• Choice of vehicle depends on site and type of lesion. Ointments are more occlusive and preferred for dry, scaly lesions. Creams should be used on oozing or intertriginous areas, where the occlusive action of ointments might cause folliculitis or maceration. Creams may be preferred for aesthetic reasons even though they may be more drying to skin than ointments.
  • Topical: Apply ointment orcream sparingly as a thin film to clean, slightly moist skin. Wear gloves. Apply occlusive dressing only if specified by physician or other health care professional.

Patient/Family Teaching

  • Instruct patient on correct technique of medication administration. Emphasize importance of avoiding the eyes. If a dose is missed, it should be applied as soon as remembered unless almost time for the next dose.
  • Caution patient to use only as directed. Avoid using cosmetics, bandages, dressings, or other skin products over the treated area unless directed by health care professional.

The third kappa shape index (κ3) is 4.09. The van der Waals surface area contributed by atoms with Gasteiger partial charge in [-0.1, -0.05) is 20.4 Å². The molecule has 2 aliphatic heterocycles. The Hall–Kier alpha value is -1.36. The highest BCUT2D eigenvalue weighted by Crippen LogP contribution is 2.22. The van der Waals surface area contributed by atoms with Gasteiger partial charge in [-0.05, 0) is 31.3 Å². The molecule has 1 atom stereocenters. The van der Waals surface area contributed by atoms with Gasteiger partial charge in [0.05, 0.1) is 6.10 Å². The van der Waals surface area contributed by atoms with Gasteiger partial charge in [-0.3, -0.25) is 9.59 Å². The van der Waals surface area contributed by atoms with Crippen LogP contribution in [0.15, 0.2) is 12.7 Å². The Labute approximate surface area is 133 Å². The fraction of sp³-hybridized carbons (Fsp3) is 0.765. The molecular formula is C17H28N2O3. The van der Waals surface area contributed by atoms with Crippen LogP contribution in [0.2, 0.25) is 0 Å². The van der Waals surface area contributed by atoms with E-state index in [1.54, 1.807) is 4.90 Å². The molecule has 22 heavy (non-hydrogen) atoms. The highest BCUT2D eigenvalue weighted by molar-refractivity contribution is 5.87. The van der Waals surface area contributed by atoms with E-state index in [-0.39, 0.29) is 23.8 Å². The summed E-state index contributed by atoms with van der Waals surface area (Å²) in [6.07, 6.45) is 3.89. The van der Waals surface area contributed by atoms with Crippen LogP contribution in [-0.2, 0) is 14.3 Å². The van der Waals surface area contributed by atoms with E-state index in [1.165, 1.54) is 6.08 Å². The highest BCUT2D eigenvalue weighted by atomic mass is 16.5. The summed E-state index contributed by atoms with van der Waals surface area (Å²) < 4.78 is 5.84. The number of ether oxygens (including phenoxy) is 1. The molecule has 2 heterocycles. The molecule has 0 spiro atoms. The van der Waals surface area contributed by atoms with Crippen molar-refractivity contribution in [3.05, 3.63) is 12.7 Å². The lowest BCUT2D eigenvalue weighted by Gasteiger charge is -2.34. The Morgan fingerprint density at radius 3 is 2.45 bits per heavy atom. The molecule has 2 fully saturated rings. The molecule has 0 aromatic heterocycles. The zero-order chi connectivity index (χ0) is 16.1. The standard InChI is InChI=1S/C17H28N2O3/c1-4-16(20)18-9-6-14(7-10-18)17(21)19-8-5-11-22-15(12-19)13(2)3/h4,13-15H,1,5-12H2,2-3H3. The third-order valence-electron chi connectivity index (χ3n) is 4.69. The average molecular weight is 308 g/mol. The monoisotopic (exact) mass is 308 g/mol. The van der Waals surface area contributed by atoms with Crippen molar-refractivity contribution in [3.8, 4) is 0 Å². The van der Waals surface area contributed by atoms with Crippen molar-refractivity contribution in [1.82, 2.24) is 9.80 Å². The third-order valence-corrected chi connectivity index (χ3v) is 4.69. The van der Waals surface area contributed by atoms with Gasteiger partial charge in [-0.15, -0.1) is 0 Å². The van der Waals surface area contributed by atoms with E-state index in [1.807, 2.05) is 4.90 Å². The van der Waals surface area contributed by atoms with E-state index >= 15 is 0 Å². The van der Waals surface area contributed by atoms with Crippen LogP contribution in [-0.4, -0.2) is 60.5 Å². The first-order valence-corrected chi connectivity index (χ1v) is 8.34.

• Advise parents of pediatric patients not to apply tight-fitting diapers or plastic pants on a child treated in the diaper area; these garments work like an occlusive dressing and may cause more of the drug to be absorbed.
  • Advise patient to consult health care professional before using medicine for condition other than indicated.
  • Instruct patient to inform health care professional if symptoms of underlying disease return or worsen or if symptoms of infection develop.
  • Caution women that medication should not be used extensively, in large amounts, or for protracted periods if they are pregnant or planning to become pregnant.